NICE goes globalBMJ 2009; 338 doi: http://dx.doi.org/10.1136/bmj.b103 (Published 28 January 2009) Cite this as: BMJ 2009;338:b103
- Nigel Hawkes, freelance journalist
When the National Institute for Health and Clinical Excellence (NICE) first started to flex its muscles in 1999, the drug industry would love to have exported it, preferably somewhere like Mars. Ten years later, the influence of NICE, far from being blunted, is beginning to spread. Its methods and organisational model have become something of a beacon to governments wrestling with the issues of efficacy and fairness in healthcare delivery.
This newfound popularity has inspired NICE to set up a small team to investigate whether NICE-ness can be sold for a profit abroad. Andrew Dillon, NICE’s chief executive, said that interest has come from many different places. “It’s clear that what we do and how we do it is of interest to healthcare systems around the world, regardless of how they are funded,” he said. “It’s not related to the wealth of the system. Optimising the way money is spent is our approach, and that is of interest to everybody, rich or poor.”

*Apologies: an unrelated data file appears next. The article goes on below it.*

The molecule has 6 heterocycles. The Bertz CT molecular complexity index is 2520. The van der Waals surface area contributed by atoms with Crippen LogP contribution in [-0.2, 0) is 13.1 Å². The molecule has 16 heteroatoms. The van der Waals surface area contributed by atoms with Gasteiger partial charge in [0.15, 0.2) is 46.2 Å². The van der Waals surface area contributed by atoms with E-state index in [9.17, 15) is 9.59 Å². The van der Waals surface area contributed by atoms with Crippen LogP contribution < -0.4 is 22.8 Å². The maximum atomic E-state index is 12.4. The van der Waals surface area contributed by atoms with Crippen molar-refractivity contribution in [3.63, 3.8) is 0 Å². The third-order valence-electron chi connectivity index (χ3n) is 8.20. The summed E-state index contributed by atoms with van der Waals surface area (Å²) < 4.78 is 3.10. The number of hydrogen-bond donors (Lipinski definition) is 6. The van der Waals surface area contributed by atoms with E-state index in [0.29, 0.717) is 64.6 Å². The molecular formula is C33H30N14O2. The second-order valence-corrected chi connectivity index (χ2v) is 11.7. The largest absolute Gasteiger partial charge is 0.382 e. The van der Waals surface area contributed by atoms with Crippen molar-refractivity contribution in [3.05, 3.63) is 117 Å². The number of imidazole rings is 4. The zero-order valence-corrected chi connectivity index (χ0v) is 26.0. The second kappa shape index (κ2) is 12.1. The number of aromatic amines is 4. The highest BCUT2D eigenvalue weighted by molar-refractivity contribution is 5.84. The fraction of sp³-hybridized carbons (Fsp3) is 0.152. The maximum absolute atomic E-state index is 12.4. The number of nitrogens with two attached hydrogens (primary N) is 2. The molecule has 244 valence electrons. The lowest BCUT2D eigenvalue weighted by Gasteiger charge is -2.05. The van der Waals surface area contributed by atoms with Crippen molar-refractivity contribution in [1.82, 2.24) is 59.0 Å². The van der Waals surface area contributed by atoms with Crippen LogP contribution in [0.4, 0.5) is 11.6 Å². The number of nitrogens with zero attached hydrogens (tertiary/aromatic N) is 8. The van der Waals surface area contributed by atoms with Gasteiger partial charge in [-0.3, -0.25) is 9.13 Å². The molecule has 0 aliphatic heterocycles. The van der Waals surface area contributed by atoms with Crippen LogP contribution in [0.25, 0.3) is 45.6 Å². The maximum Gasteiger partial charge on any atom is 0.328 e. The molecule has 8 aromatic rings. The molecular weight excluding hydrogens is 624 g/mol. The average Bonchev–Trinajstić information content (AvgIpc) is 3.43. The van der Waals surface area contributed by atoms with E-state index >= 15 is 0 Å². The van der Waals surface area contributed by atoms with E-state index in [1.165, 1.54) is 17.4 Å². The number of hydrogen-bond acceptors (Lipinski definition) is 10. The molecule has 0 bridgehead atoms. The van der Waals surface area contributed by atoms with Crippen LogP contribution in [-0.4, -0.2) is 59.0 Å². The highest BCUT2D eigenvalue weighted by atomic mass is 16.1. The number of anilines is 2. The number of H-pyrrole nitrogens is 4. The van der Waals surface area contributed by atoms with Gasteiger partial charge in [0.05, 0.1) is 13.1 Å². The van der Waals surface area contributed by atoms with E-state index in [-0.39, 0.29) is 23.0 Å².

Among rich countries, the United States might be reckoned about as likely as Mars to provide a haven for NICE. But the appointment of former senator Tom Daschle as President Obama’s health secretary has changed the picture.
Mr Daschle’s big idea, outlined last year in his book Critical: What We Can Do About the Health Crisis, is the creation of a federal health board to provide guidelines and maybe also to measure the cost effectiveness of treatments. “We’re paying top dollar for mediocre results,” the book claims. By choosing what treatments should be provided and how much they were worth, the new board “would steer providers to the services …
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